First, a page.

Joe Biden to Announce $800 Million in Security Assistance to Ukraine
According to a White House official, US President Joe Biden will announce $800 million in fresh security assistance to Ukraine on Wednesday, shortly after Ukrainian President Volodymyr Zelensky addresses the US Congress.
The announcement, which is scheduled at 11:45 a.m. (1545 GMT), would bring “the total (help) declared in the last week alone to $1 billion,” according to an official who spoke on the condition of anonymity late Tuesday.
In a virtual address to Congress on Wednesday, Zelensky is expected to resume his calls for further aid, as some US senators prod the White House to take a stronger stance on Russia’s invasion.
On Saturday, Biden approved $200 million in extra military weapons for Ukraine. This came on top of Washington’s authorization of $350 million for military weapons on February 26 — the largest such package in US history at the time.
The White House official did not elaborate on the $800 million in security assistance that will be disclosed on Wednesday.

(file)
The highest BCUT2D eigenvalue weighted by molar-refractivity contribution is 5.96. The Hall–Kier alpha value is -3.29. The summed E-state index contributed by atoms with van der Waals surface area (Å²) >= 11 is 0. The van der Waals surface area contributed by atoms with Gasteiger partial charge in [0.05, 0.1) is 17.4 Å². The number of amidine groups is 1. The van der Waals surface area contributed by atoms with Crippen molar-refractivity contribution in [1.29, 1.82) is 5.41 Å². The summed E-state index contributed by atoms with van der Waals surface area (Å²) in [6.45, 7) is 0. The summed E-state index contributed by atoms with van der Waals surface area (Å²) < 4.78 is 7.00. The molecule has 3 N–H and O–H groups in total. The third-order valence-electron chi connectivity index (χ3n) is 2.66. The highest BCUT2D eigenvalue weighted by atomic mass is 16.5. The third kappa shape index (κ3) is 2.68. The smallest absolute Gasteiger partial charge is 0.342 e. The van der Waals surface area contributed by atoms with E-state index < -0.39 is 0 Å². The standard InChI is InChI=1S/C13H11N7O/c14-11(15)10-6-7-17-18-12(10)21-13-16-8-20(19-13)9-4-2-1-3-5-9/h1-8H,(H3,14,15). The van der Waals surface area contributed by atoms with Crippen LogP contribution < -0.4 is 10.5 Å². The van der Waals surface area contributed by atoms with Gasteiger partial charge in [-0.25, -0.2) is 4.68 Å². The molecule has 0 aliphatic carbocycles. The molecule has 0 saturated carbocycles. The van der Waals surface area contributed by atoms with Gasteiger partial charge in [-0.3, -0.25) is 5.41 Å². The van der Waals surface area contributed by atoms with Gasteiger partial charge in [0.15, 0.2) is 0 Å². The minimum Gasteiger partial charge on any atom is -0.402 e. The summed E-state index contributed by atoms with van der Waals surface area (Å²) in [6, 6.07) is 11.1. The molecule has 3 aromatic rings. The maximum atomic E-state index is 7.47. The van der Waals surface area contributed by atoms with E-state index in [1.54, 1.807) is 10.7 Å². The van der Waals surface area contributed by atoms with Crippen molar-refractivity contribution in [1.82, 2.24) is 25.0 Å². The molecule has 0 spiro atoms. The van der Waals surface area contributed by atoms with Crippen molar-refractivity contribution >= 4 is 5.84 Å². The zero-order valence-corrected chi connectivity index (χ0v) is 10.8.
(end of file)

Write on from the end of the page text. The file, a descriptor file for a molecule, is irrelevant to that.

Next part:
However, over 600 Stinger missiles and around 2,600 Javelin anti-armor systems have been delivered to Ukraine in the last year, along with a variety of radar systems, helicopters, grenade launchers, firearms, ammo, and other equipment, according to the official.
The official stated, “The United States remains by far the largest single supplier of security assistance to Ukraine.”
Zelensky’s cries for assistance in defending his country from Russia’s lethal onslaught have grown increasingly frantic, and he has begged Washington, the European Union, and NATO to provide military hardware, including planes, as well as a no-fly zone.
The no-fly zone has been ruled out by Biden, who warns that it would lead to a devastating catastrophe with nuclear-armed Russia.
However, there is rising support on both sides of the aisle in Congress for a more robust US approach.
Zelensky’s speech to members of Congress on Wednesday will be his second this month, but it will most likely be before a considerably larger audience than his March 5 appearance, during which he appealed for Russian-made jets to be handed to his air force.